Pastel de nata. Pastel de Belem. Whatever name you want to call it, in Portugal this is the national treasure and really all you need to know about Portugal food. It is the food of the Gods. Flaky crust, warm egg custard interior with torched sugar top that oozes creamy goodness as you bite into the lusciousness. Seriously, I am in love with a tart. I’ve already searched for where I can find it back home in Seattle and am considering how to smuggle home a few (or a backpack full) to tide me over. Full. On. Obsession.
Yes, the seafood is pretty good here too. Thom had a grilled sea bass at the Fado place near our arbnb that was quite tasty. BTW, Fado is seriously promoted here. You can walk almost any curvy ancient cobblestone street here and find a Fado bar where the music starts about 9 p.m. We ordered right before the singing started. Big mistake-no food service while the singing is going on. Thank goodness the singers were really loud so their soulful tunes covered the sounds of our stomachs rumbling loudly in hunger. Finally around 10 p.m., the singing stopped and the food flooded out to the hungry patrons. Fado was nice but since it is sung in Portugese (duh!) and I couldn’t understand the sad words, it was a one night and done for us to enjoy.
Acting on a recommendation by my cousin Eve, we went to the Anthony Boudain-approved seafood joint, Cervejaria Ramiro. Far away from the main square and tourist area, we walked through Lisbon’s Chinatown and into the best food ever. We thought by going “early” at 7 p.m. it would not be so busy as most people eat late here after they enjoy their afternoon siesta and go back to work for awhile. Nope. Even at 7 p.m. there was a line forming and the #’s were being given out to wait until you could be seated.
After a short wait though, we were directed upstairs from the main floor craziness. The iPad with the menu was quickly discussed with the friendly wait staff that wanted us to order everything on the menu. Having checked out the reviews, I knew to go with the garlic shrimp, garlic bread and steak sandwich for Thom. With no choice to go with a single glass of wine, I had to order the “small” bottle. Once again, cheap and delicious, I couldn’t finish the wine before we left. So much wine, so little time! Soaking up the juices with the bread, the garlic shrimp was divine. Thom was making yummy sounds as he enjoyed the steak sandwich and stole a few of my shrimp. Seriously, we could eat this every day and be very, very happy. Total bill for two with wine was under 25 euros. Thanks, Eve, for the tip!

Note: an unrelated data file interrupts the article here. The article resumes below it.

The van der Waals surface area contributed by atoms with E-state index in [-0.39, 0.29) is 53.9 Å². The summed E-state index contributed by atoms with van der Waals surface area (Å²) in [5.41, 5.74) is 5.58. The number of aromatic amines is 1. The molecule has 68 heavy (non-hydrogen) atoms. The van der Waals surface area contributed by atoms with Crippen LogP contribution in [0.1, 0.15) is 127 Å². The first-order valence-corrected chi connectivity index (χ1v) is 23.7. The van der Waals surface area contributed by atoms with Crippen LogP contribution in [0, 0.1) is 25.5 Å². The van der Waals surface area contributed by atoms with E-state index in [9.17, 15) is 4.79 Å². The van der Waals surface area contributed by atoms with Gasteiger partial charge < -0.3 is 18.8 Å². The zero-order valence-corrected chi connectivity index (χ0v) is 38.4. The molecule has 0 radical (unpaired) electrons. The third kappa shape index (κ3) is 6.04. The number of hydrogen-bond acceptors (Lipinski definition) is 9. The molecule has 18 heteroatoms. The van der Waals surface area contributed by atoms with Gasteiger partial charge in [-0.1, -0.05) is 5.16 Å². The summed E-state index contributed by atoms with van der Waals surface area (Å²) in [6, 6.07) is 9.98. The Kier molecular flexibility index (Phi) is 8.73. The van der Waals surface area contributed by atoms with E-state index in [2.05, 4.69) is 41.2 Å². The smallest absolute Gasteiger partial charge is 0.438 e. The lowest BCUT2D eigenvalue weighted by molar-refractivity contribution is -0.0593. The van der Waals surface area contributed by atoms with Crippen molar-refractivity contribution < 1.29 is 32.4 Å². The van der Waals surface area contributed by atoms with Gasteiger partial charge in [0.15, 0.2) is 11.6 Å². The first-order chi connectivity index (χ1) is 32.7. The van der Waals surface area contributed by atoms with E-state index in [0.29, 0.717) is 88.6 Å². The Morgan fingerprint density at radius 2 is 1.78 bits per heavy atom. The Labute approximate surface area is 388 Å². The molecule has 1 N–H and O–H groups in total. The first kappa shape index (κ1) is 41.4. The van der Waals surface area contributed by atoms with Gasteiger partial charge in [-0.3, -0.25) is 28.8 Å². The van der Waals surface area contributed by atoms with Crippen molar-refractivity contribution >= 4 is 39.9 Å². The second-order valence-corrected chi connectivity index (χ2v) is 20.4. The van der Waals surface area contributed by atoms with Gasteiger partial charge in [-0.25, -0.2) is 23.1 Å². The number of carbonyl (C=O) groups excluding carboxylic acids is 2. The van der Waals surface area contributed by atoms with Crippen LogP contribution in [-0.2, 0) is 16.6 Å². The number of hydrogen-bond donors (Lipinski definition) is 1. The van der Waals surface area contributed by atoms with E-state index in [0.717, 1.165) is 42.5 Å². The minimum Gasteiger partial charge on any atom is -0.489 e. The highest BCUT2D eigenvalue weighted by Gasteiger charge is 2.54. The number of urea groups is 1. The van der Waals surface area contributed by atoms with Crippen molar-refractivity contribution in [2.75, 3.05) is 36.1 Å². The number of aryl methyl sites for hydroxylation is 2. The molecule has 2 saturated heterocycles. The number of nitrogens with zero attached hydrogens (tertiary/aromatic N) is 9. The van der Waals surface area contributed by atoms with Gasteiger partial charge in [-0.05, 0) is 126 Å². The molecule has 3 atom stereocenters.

Last night we just cooked in our teeny, tiny kitchen. We found that every train station has a grocery so on our way back from Evora we picked up eggs, bread, etc. for a quick breakfast dinner (with wine of course!). I still can’t understand how anyone can eat the huge slabs of salted cod you find in all groceries. Must be an acquired taste. The food is very inexpensive here in groceries and restaurants.
Coffee is not a big deal here. Most people drink espresso in cafes. We didn’t even have a coffee maker of any type provided in our arbnb. We found a cheap coffee press at Flying Tiger for 8 euros that we’ll leave for the next guest. Cheaper to do that than buy coffee out every day. We found one Starbucks at the train station but that was it for national coffee chain stores. Tea is not big here either though we did have a hot water kettle provided in the apartment. Next time I’ll bring more Starbucks instant coffee to tide us over as you just never know.
For lunches, toasties are big here, as in grilled cheese and grilled ham/cheese. We’ve had several of these and for about 2 euros each, provide a quick and hot lunch. Tarts and toasties-that’s seems to be my standard diet here with cheap and tasty wine to wash it all down. The sangria is amazing with so much fruit and spices that it is a tango on your tongue. Even the food carts get into the vino action. We found “wine with a view” on the waterfront in Belem, cork bar and all. A perfect way to end a day in sunny Portugal!